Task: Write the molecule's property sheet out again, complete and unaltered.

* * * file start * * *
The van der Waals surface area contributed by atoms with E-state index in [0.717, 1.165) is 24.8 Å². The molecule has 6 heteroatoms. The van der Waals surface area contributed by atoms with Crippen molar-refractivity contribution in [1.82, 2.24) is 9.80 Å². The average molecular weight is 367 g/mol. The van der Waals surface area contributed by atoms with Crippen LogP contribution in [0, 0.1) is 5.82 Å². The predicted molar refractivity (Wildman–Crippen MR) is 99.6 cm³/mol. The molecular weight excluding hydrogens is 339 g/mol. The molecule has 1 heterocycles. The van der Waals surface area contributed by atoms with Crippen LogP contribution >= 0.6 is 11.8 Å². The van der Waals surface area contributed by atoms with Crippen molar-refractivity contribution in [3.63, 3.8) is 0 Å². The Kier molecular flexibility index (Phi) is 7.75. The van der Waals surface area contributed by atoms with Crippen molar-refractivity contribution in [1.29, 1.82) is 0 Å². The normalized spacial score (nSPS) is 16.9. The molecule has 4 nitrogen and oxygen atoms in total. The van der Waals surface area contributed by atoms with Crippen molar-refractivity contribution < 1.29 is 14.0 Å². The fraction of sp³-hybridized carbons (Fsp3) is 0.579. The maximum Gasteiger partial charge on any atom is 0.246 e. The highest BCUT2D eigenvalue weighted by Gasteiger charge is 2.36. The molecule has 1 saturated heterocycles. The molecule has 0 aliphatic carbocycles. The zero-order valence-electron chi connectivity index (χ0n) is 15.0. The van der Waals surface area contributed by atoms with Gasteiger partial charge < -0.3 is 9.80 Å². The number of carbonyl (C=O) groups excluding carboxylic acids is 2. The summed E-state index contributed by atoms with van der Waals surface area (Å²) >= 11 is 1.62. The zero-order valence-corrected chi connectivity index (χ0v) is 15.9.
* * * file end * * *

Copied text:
The van der Waals surface area contributed by atoms with E-state index in [0.717, 1.165) is 24.8 Å². The molecule has 6 heteroatoms. The van der Waals surface area contributed by atoms with Crippen molar-refractivity contribution in [1.82, 2.24) is 9.80 Å². The average molecular weight is 367 g/mol. The van der Waals surface area contributed by atoms with Crippen LogP contribution in [0, 0.1) is 5.82 Å². The predicted molar refractivity (Wildman–Crippen MR) is 99.6 cm³/mol. The molecular weight excluding hydrogens is 339 g/mol. The molecule has 1 heterocycles. The van der Waals surface area contributed by atoms with Crippen LogP contribution >= 0.6 is 11.8 Å². The van der Waals surface area contributed by atoms with Crippen molar-refractivity contribution in [3.63, 3.8) is 0 Å². The Kier molecular flexibility index (Phi) is 7.75. The van der Waals surface area contributed by atoms with Crippen molar-refractivity contribution in [1.29, 1.82) is 0 Å². The normalized spacial score (nSPS) is 16.9. The molecule has 4 nitrogen and oxygen atoms in total. The van der Waals surface area contributed by atoms with Crippen molar-refractivity contribution < 1.29 is 14.0 Å². The fraction of sp³-hybridized carbons (Fsp3) is 0.579. The maximum Gasteiger partial charge on any atom is 0.246 e. The highest BCUT2D eigenvalue weighted by Gasteiger charge is 2.36. The molecule has 1 saturated heterocycles. The molecule has 0 aliphatic carbocycles. The zero-order valence-electron chi connectivity index (χ0n) is 15.0. The van der Waals surface area contributed by atoms with Gasteiger partial charge < -0.3 is 9.80 Å². The number of carbonyl (C=O) groups excluding carboxylic acids is 2. The summed E-state index contributed by atoms with van der Waals surface area (Å²) >= 11 is 1.62. The zero-order valence-corrected chi connectivity index (χ0v) is 15.9.